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Joseph Henrich Claims Protestant Literacy Augmented the Cognitive Ability of Whites — 2

Martin Luther: “To the Councilmen of All Cities in Germany that they Establish and Maintain Christian Schools.”

Joseph Henrich’s book, The WEIRDest People in the World, will stand as a must-read book for anyone interested in the major patterns of world history and the uniqueness of Western civilization. This is why I will be analyzing this book in great detail. This book offers a substantial answer to a question white identitarians are continually asking: why whites are allowing themselves to be replaced in their own homelands? Simply put, because whites are weirdly unattached to their own ethnic in-groups but believe instead that humans across the planet are just like them, individualistic, capable of impartiality, and fair play. Whites don’t know what Henrich’s book (implicitly) teaches: non-Weird people are nepotistic and highly biased towards their own ethnic in-groups.

I already wrote about the Preface. This article is about the next section called “Prelude: Your Brain Has Been Modified”. Those unfamiliar with Henrich’s work may conclude upon reading this short Prelude that his theory is all about how the promotion of “high rates of literacy” by Protestants brought about an alteration in the wiring of the brain for analytical thinking, making the industrial revolution possible. This may detract some readers from the cardinal role he assigns the Catholic Church in altering the wiring of the brain in a Weird direction, so let me state Henrich’s basic argument, and thus the context within which his assessment of the role of Protestant literacy should be framed.

There are two key components in Henrich’s thesis.

  1. Kinship family relationships have played a foundational role in shaping the mind and behavior of humans throughout history. The survival and social identity of humans, their status and obligations, have been determined by their position within a kinship group, as well as their sense of right and wrong, who and when they should marry, where they should find residence, who owns the land and how property should be inherited. This world of intense kinship relationships generated a psychology that was clannish, conformist, deferential, and highly context-sensitive, without the ability to detach objects and persons from particular settings, and thus without the ability to generate abstract concepts and think analytically.
  2. The clannish psychology of Western peoples was fundamentally altered into an individualistic state of thinking and behaving as the Catholic Church carry out in the Middle Ages a systematic campaign to break up the kinship ties of Europeans through the prohibition of cousin and polygynous marriages, and the promotion of monogamous marriages and nuclear families. The release of individuals from their kin-based relations, obligations and norms, encouraged them to choose their spouses, social friends and associates, outside their kinship networks, which opened the door to the creation of voluntary associations, chartered towns, guilds, universities, monasteries, and representative institutions. This setting socialized Europeans to extend trust beyond the kinship group, to think in a less contextual way and to judge objects and humans outside a context in terms of universal principles and rules applicable on the basis of objective criteria.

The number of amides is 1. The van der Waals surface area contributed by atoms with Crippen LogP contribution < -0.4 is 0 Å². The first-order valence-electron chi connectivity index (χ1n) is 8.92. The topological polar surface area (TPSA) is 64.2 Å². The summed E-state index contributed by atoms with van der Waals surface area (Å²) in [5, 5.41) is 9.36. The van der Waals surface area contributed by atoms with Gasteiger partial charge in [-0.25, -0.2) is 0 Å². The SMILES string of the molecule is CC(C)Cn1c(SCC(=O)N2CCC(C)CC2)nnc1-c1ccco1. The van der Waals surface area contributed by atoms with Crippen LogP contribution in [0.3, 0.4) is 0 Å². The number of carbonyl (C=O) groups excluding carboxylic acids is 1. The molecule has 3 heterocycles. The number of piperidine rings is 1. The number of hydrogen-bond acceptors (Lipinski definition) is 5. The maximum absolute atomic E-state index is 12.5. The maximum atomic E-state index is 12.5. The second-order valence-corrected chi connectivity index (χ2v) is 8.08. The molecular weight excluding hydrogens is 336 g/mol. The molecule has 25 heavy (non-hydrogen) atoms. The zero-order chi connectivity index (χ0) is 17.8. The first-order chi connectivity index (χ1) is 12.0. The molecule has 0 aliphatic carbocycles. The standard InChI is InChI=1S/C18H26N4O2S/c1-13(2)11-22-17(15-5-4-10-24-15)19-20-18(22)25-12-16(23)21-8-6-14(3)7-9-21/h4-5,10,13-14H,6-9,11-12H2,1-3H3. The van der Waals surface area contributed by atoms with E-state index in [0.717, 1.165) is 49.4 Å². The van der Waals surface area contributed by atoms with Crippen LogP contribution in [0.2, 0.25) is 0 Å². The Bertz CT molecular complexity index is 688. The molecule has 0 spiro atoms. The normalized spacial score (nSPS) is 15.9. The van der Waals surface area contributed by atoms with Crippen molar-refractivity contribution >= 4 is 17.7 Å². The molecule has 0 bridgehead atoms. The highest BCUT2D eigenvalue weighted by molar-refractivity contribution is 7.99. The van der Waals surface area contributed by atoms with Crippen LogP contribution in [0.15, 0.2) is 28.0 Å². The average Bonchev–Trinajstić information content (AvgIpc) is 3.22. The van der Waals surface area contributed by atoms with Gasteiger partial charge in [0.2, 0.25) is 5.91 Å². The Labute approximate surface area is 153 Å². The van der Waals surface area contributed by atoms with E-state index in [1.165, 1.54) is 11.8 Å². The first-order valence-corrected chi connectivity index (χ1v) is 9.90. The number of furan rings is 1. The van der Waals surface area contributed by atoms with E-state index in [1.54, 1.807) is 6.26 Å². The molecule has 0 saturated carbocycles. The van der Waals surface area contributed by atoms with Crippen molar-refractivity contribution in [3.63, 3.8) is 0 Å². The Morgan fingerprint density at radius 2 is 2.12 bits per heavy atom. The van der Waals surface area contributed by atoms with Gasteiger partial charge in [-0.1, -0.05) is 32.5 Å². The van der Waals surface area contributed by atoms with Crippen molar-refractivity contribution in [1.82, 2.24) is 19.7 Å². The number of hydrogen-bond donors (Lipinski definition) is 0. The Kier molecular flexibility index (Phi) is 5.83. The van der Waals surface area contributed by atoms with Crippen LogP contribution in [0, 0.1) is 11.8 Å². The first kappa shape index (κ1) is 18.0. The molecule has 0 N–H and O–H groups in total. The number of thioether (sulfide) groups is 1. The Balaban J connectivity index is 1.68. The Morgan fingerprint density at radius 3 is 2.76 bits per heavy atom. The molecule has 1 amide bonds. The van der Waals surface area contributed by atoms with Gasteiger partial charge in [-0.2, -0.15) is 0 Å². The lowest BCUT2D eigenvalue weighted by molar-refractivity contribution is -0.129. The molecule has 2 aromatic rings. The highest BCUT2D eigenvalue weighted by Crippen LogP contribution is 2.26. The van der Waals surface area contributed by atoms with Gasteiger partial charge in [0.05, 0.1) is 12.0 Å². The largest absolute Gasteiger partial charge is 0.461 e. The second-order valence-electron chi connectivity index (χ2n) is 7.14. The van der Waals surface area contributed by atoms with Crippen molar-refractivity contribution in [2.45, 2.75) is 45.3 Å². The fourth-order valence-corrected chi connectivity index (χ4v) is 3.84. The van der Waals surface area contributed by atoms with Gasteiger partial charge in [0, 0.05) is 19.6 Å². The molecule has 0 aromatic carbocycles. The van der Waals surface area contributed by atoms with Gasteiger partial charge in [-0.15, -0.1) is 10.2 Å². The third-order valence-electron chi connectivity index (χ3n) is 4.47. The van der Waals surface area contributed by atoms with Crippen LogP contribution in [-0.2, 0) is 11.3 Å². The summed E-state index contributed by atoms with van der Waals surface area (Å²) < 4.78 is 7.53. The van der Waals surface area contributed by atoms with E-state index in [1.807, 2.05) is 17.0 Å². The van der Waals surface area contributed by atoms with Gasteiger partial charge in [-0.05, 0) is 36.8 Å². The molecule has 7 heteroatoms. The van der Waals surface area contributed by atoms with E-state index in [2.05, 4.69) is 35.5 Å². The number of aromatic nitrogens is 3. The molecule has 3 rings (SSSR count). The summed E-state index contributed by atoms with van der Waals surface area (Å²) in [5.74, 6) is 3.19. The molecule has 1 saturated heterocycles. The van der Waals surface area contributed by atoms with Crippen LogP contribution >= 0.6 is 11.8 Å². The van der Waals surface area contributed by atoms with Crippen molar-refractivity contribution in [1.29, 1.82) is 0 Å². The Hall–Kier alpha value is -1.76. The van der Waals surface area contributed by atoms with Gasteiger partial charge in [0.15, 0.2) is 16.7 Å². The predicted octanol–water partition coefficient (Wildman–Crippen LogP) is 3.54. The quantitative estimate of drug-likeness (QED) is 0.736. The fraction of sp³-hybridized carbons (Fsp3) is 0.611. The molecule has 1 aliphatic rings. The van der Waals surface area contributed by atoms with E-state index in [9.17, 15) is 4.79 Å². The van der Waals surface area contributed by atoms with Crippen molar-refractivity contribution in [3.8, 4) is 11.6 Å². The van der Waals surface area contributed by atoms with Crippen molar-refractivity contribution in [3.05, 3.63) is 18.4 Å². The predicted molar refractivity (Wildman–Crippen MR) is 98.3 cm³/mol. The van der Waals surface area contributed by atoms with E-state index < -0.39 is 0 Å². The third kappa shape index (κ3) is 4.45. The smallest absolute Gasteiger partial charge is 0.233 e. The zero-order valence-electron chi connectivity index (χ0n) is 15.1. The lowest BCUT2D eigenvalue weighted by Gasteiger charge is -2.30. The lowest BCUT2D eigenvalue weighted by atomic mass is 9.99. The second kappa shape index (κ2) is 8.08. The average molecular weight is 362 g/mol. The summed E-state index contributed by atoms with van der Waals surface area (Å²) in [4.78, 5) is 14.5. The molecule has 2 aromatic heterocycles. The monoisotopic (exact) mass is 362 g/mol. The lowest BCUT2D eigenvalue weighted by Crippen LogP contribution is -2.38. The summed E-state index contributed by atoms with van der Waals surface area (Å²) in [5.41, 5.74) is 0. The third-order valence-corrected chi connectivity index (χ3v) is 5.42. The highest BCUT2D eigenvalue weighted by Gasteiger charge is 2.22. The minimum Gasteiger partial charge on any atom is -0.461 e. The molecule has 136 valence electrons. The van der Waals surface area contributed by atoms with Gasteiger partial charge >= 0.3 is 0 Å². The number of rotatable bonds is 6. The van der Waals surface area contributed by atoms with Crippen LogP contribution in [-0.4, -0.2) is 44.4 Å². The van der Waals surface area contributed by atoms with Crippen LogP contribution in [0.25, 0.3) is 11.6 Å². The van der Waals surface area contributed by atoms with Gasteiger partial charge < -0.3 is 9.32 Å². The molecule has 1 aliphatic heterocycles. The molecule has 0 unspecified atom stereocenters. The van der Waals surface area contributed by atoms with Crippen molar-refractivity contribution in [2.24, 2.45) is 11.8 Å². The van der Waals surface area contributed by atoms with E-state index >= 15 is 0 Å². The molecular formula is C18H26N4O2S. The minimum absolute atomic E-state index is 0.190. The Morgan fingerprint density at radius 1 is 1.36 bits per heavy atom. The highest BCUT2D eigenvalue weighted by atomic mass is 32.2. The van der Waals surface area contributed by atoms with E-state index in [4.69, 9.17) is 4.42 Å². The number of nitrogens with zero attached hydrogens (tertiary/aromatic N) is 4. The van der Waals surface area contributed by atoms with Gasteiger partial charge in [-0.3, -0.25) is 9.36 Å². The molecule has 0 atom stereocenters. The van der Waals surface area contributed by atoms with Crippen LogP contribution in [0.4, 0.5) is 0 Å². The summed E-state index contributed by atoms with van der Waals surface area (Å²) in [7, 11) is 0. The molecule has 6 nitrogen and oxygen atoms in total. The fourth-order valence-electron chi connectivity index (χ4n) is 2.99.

This is the argument I expected Henrich to start articulating after the Preface, but instead he provides a “Prelude” before chapter 1, in which he argues that “high rates of literacy” brought about a fundamental alteration in the brains of humans, and that the Protestant Reformation was responsible for the “origins and spread of literacy”. When he says that “literacy provides our first example of how Westerners became psychologically unusual” one is indeed temped to think that this book is about how the promotion of mass literacy by Protestants made Westerners WEIRD. But having read beyond this “Prelude,” I will tell you now that his argument will be that the demolition of kinship groups by the Catholic Church created a “proto-Weird” psychology among Europeans that made them susceptible to the individualism of Protestantism, and since Protestants promoted the spread of literacy, and literacy has deep effects on the neurological wiring of the brain, Protestantism played a big role in creating the WEIRDest people.

Henrich likely decided to go for a “Prelude” on the role of literacy because there is scientific research on the effects of literacy on the neurology and analytical abilities of the brain, whereas there is no research showing that the demolition of kinship ties and the creation of voluntary associations actually increases the analytical capacities of the brain. However, Henrich does say, as we will see in future commentaries, that family relations do have a deep impact on the psychology of humans, the way they perceive and think about the world. His point seems to be that literacy raised the analytical capacities of Protestants over that of Catholics.